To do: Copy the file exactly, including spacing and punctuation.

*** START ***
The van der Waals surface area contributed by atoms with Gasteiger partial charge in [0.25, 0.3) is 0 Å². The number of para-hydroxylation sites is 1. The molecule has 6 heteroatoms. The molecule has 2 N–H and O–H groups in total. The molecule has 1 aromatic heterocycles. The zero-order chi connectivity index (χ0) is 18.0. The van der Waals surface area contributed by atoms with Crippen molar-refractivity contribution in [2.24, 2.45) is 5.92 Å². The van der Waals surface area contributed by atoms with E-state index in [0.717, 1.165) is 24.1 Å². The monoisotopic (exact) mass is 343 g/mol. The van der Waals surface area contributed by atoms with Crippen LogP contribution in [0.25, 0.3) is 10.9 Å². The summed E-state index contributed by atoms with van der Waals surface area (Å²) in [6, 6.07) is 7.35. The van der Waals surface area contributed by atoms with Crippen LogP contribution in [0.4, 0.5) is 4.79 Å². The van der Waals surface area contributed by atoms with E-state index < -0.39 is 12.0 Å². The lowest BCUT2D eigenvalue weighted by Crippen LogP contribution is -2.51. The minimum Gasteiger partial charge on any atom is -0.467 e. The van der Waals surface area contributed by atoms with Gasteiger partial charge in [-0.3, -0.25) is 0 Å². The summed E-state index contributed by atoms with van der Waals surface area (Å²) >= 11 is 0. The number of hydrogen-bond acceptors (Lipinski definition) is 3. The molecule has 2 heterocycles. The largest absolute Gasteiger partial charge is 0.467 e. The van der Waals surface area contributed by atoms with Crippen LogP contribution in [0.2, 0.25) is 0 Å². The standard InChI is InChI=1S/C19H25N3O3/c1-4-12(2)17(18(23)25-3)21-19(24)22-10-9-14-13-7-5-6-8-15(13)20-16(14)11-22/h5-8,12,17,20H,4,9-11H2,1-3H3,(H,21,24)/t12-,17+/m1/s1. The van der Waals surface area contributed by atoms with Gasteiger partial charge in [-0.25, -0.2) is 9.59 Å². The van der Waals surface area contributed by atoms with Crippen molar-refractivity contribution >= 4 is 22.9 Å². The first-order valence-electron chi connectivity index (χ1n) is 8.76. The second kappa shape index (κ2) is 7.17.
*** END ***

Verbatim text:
The van der Waals surface area contributed by atoms with Gasteiger partial charge in [0.25, 0.3) is 0 Å². The number of para-hydroxylation sites is 1. The molecule has 6 heteroatoms. The molecule has 2 N–H and O–H groups in total. The molecule has 1 aromatic heterocycles. The zero-order chi connectivity index (χ0) is 18.0. The van der Waals surface area contributed by atoms with Crippen molar-refractivity contribution in [2.24, 2.45) is 5.92 Å². The van der Waals surface area contributed by atoms with E-state index in [0.717, 1.165) is 24.1 Å². The monoisotopic (exact) mass is 343 g/mol. The van der Waals surface area contributed by atoms with Crippen LogP contribution in [0.25, 0.3) is 10.9 Å². The summed E-state index contributed by atoms with van der Waals surface area (Å²) in [6, 6.07) is 7.35. The van der Waals surface area contributed by atoms with Crippen LogP contribution in [0.4, 0.5) is 4.79 Å². The van der Waals surface area contributed by atoms with E-state index < -0.39 is 12.0 Å². The lowest BCUT2D eigenvalue weighted by Crippen LogP contribution is -2.51. The minimum Gasteiger partial charge on any atom is -0.467 e. The van der Waals surface area contributed by atoms with Gasteiger partial charge in [-0.3, -0.25) is 0 Å². The summed E-state index contributed by atoms with van der Waals surface area (Å²) >= 11 is 0. The number of hydrogen-bond acceptors (Lipinski definition) is 3. The molecule has 2 heterocycles. The largest absolute Gasteiger partial charge is 0.467 e. The van der Waals surface area contributed by atoms with Crippen LogP contribution in [0.2, 0.25) is 0 Å². The standard InChI is InChI=1S/C19H25N3O3/c1-4-12(2)17(18(23)25-3)21-19(24)22-10-9-14-13-7-5-6-8-15(13)20-16(14)11-22/h5-8,12,17,20H,4,9-11H2,1-3H3,(H,21,24)/t12-,17+/m1/s1. The van der Waals surface area contributed by atoms with Gasteiger partial charge in [-0.25, -0.2) is 9.59 Å². The van der Waals surface area contributed by atoms with Crippen molar-refractivity contribution >= 4 is 22.9 Å². The first-order valence-electron chi connectivity index (χ1n) is 8.76. The second kappa shape index (κ2) is 7.17.